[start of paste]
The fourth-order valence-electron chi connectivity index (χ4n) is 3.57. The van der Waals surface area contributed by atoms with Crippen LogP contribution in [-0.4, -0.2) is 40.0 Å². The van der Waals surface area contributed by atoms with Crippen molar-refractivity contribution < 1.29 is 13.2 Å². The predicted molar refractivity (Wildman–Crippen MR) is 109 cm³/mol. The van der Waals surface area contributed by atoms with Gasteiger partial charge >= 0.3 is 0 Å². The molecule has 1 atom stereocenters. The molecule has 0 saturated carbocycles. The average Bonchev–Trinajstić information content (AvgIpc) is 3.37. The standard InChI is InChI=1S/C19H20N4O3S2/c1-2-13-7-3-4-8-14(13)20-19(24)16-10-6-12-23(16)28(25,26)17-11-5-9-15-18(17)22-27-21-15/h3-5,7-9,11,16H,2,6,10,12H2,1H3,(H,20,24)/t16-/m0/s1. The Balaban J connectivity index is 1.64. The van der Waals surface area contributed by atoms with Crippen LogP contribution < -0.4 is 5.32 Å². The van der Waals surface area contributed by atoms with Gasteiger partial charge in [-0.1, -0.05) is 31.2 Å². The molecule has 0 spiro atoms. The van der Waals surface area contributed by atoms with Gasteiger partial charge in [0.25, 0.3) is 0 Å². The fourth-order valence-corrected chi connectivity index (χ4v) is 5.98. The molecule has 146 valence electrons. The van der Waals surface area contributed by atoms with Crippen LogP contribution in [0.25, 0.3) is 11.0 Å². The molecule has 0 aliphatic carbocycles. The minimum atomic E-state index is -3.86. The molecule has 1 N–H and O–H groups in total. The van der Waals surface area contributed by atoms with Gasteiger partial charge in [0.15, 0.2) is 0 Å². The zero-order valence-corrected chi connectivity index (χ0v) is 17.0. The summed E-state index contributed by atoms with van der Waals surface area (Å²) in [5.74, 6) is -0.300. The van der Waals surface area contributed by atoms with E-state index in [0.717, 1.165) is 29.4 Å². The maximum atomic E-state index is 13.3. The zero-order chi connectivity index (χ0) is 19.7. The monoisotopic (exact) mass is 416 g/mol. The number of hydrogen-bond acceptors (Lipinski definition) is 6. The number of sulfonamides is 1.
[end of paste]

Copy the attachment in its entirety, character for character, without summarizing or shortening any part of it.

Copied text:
The fourth-order valence-electron chi connectivity index (χ4n) is 3.57. The van der Waals surface area contributed by atoms with Crippen LogP contribution in [-0.4, -0.2) is 40.0 Å². The van der Waals surface area contributed by atoms with Crippen molar-refractivity contribution < 1.29 is 13.2 Å². The predicted molar refractivity (Wildman–Crippen MR) is 109 cm³/mol. The van der Waals surface area contributed by atoms with Gasteiger partial charge >= 0.3 is 0 Å². The molecule has 1 atom stereocenters. The molecule has 0 saturated carbocycles. The average Bonchev–Trinajstić information content (AvgIpc) is 3.37. The standard InChI is InChI=1S/C19H20N4O3S2/c1-2-13-7-3-4-8-14(13)20-19(24)16-10-6-12-23(16)28(25,26)17-11-5-9-15-18(17)22-27-21-15/h3-5,7-9,11,16H,2,6,10,12H2,1H3,(H,20,24)/t16-/m0/s1. The Balaban J connectivity index is 1.64. The van der Waals surface area contributed by atoms with Crippen LogP contribution < -0.4 is 5.32 Å². The van der Waals surface area contributed by atoms with Gasteiger partial charge in [-0.1, -0.05) is 31.2 Å². The molecule has 0 spiro atoms. The van der Waals surface area contributed by atoms with Gasteiger partial charge in [0.25, 0.3) is 0 Å². The fourth-order valence-corrected chi connectivity index (χ4v) is 5.98. The molecule has 146 valence electrons. The van der Waals surface area contributed by atoms with Crippen LogP contribution in [0.25, 0.3) is 11.0 Å². The molecule has 0 aliphatic carbocycles. The minimum atomic E-state index is -3.86. The molecule has 1 N–H and O–H groups in total. The van der Waals surface area contributed by atoms with Gasteiger partial charge in [0.15, 0.2) is 0 Å². The zero-order valence-corrected chi connectivity index (χ0v) is 17.0. The summed E-state index contributed by atoms with van der Waals surface area (Å²) in [5.74, 6) is -0.300. The van der Waals surface area contributed by atoms with E-state index in [0.717, 1.165) is 29.4 Å². The maximum atomic E-state index is 13.3. The zero-order chi connectivity index (χ0) is 19.7. The monoisotopic (exact) mass is 416 g/mol. The number of hydrogen-bond acceptors (Lipinski definition) is 6. The number of sulfonamides is 1.